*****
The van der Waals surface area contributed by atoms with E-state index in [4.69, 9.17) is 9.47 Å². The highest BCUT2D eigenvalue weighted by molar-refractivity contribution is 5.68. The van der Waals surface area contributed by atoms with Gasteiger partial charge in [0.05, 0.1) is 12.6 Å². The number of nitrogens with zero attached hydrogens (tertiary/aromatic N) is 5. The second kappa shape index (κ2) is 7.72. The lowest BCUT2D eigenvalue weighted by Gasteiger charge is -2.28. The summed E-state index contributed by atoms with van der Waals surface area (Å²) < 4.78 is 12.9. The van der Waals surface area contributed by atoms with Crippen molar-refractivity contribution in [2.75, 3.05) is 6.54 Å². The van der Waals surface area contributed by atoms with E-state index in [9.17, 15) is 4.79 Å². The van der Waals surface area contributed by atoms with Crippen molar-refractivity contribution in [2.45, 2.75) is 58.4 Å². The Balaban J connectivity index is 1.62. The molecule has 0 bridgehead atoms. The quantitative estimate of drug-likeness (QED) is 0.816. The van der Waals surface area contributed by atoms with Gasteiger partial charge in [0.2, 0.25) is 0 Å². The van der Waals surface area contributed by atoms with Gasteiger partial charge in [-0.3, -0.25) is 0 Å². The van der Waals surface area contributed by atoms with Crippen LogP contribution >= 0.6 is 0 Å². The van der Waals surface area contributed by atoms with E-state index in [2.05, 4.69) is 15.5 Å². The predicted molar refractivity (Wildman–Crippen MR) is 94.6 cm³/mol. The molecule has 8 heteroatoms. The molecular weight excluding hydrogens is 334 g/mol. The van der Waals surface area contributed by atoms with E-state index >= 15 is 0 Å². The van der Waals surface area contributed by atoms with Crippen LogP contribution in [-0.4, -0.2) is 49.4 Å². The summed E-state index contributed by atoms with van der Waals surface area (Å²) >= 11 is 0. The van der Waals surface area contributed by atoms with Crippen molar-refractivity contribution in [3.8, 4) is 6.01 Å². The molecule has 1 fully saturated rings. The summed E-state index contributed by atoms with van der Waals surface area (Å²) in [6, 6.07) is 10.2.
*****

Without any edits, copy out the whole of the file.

The van der Waals surface area contributed by atoms with E-state index in [4.69, 9.17) is 9.47 Å². The highest BCUT2D eigenvalue weighted by molar-refractivity contribution is 5.68. The van der Waals surface area contributed by atoms with Gasteiger partial charge in [0.05, 0.1) is 12.6 Å². The number of nitrogens with zero attached hydrogens (tertiary/aromatic N) is 5. The second kappa shape index (κ2) is 7.72. The lowest BCUT2D eigenvalue weighted by Gasteiger charge is -2.28. The summed E-state index contributed by atoms with van der Waals surface area (Å²) < 4.78 is 12.9. The van der Waals surface area contributed by atoms with Crippen molar-refractivity contribution in [2.75, 3.05) is 6.54 Å². The van der Waals surface area contributed by atoms with E-state index in [9.17, 15) is 4.79 Å². The van der Waals surface area contributed by atoms with Crippen molar-refractivity contribution in [2.45, 2.75) is 58.4 Å². The Balaban J connectivity index is 1.62. The molecule has 0 bridgehead atoms. The quantitative estimate of drug-likeness (QED) is 0.816. The van der Waals surface area contributed by atoms with Gasteiger partial charge in [0.2, 0.25) is 0 Å². The van der Waals surface area contributed by atoms with Gasteiger partial charge in [-0.3, -0.25) is 0 Å². The van der Waals surface area contributed by atoms with Crippen LogP contribution >= 0.6 is 0 Å². The van der Waals surface area contributed by atoms with E-state index in [2.05, 4.69) is 15.5 Å². The predicted molar refractivity (Wildman–Crippen MR) is 94.6 cm³/mol. The molecule has 8 heteroatoms. The molecular weight excluding hydrogens is 334 g/mol. The van der Waals surface area contributed by atoms with E-state index >= 15 is 0 Å². The van der Waals surface area contributed by atoms with Crippen LogP contribution in [-0.4, -0.2) is 49.4 Å². The summed E-state index contributed by atoms with van der Waals surface area (Å²) >= 11 is 0. The van der Waals surface area contributed by atoms with Crippen molar-refractivity contribution in [3.8, 4) is 6.01 Å². The molecule has 1 fully saturated rings. The summed E-state index contributed by atoms with van der Waals surface area (Å²) in [6, 6.07) is 10.2.